What is the role of percutaneous therapy in the treatment of urothelial tumors of the renal pelvis and ureters?

Updated: Aug 07, 2020
  • Author: Kyle A Richards, MD, FACS; Chief Editor: Bradley Fields Schwartz, DO, FACS  more...
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Answer

Percutaneous therapy allows the use of larger scopes with improved maneuverability and visibility to ablate larger tumors in the renal pelvis and upper ureter. Percutaneous access may be used to administer topical therapeutic agents such as BCG or mitomycin. This approach is an acceptable alternative to nephroureterectomy in patients with low–grade disease. However, as with all organ-preserving strategies, vigilant follow-up surveillance is required.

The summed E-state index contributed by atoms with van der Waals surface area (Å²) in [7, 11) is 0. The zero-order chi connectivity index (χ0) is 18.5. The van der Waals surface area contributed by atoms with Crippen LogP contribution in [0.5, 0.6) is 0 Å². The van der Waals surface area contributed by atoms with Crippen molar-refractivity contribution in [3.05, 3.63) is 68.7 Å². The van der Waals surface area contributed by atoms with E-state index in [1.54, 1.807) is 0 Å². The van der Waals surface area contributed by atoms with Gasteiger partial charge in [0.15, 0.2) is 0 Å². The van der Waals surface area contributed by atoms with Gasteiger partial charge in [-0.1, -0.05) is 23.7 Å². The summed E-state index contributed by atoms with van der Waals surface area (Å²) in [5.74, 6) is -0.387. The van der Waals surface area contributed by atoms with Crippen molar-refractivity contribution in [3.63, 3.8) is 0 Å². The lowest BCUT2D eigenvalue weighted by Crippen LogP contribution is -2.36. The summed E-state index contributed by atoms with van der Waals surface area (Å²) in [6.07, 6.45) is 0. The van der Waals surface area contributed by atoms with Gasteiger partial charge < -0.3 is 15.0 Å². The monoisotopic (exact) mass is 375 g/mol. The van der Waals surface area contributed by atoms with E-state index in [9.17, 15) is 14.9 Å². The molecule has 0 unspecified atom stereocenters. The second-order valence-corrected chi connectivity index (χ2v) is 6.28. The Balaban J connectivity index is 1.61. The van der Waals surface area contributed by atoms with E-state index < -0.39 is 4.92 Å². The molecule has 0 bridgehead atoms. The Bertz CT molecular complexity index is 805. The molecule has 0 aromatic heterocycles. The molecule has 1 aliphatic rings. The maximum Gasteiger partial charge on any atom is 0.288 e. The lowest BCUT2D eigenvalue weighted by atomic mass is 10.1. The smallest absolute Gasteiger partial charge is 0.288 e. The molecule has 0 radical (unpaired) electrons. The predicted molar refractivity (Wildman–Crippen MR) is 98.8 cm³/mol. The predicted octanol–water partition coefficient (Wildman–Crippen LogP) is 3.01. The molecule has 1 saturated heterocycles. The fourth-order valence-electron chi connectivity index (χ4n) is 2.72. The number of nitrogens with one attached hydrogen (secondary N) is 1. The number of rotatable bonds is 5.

Percutaneous techniques allow a renal-sparing approach and are well suited for large-volume disease of the renal pelvis and proximal ureter.

Percutaneous access to the diseased renal unit is established, followed by tract dilation. This allows the passage of nephroscopes, laser fibers, biopsy forceps, and electrosurgical resection devices to completely resect and ablate tumors under direct vision.

Percutaneous access also allows for a deeper resection and more accurate staging than ureteroscopy for tumors of the renal pelvis and kidney.

Tumor seeding of the nephrostomy tract, although rare, has been reported and is associated with high-grade lesions.


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